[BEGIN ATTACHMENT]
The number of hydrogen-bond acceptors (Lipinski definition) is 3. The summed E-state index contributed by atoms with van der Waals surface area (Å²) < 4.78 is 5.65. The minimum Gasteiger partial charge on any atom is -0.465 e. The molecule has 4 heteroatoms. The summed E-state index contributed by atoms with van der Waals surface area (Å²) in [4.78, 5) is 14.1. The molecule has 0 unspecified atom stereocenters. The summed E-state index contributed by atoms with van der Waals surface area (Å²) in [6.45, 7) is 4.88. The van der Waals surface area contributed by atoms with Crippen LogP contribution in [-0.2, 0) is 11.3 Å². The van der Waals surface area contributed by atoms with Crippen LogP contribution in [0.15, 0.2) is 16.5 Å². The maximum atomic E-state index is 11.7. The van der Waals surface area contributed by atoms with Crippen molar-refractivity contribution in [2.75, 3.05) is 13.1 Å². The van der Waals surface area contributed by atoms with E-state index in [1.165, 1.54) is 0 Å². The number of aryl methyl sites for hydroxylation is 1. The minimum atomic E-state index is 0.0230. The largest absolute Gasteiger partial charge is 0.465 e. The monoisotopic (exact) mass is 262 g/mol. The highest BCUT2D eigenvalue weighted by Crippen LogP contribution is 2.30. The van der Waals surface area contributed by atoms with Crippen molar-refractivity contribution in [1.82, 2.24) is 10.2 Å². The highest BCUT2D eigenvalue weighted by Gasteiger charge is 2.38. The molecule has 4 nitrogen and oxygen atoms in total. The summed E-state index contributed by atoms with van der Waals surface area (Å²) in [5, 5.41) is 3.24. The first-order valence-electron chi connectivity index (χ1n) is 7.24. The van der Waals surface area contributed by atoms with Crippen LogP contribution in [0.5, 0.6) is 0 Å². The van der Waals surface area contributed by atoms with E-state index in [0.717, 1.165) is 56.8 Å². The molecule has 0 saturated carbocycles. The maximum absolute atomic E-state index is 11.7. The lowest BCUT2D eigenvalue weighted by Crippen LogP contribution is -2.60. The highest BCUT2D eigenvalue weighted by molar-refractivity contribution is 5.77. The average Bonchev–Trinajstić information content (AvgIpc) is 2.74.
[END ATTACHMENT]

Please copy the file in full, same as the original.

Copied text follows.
The number of hydrogen-bond acceptors (Lipinski definition) is 3. The summed E-state index contributed by atoms with van der Waals surface area (Å²) < 4.78 is 5.65. The minimum Gasteiger partial charge on any atom is -0.465 e. The molecule has 4 heteroatoms. The summed E-state index contributed by atoms with van der Waals surface area (Å²) in [4.78, 5) is 14.1. The molecule has 0 unspecified atom stereocenters. The summed E-state index contributed by atoms with van der Waals surface area (Å²) in [6.45, 7) is 4.88. The van der Waals surface area contributed by atoms with Crippen LogP contribution in [-0.2, 0) is 11.3 Å². The van der Waals surface area contributed by atoms with Crippen LogP contribution in [0.15, 0.2) is 16.5 Å². The maximum atomic E-state index is 11.7. The van der Waals surface area contributed by atoms with Crippen molar-refractivity contribution in [2.75, 3.05) is 13.1 Å². The van der Waals surface area contributed by atoms with E-state index in [1.165, 1.54) is 0 Å². The number of aryl methyl sites for hydroxylation is 1. The minimum atomic E-state index is 0.0230. The largest absolute Gasteiger partial charge is 0.465 e. The monoisotopic (exact) mass is 262 g/mol. The highest BCUT2D eigenvalue weighted by Crippen LogP contribution is 2.30. The van der Waals surface area contributed by atoms with Crippen molar-refractivity contribution in [1.82, 2.24) is 10.2 Å². The highest BCUT2D eigenvalue weighted by Gasteiger charge is 2.38. The molecule has 4 nitrogen and oxygen atoms in total. The summed E-state index contributed by atoms with van der Waals surface area (Å²) in [5, 5.41) is 3.24. The first-order valence-electron chi connectivity index (χ1n) is 7.24. The van der Waals surface area contributed by atoms with Crippen LogP contribution in [0.5, 0.6) is 0 Å². The van der Waals surface area contributed by atoms with E-state index in [0.717, 1.165) is 56.8 Å². The molecule has 0 saturated carbocycles. The maximum absolute atomic E-state index is 11.7. The lowest BCUT2D eigenvalue weighted by Crippen LogP contribution is -2.60. The highest BCUT2D eigenvalue weighted by molar-refractivity contribution is 5.77. The average Bonchev–Trinajstić information content (AvgIpc) is 2.74.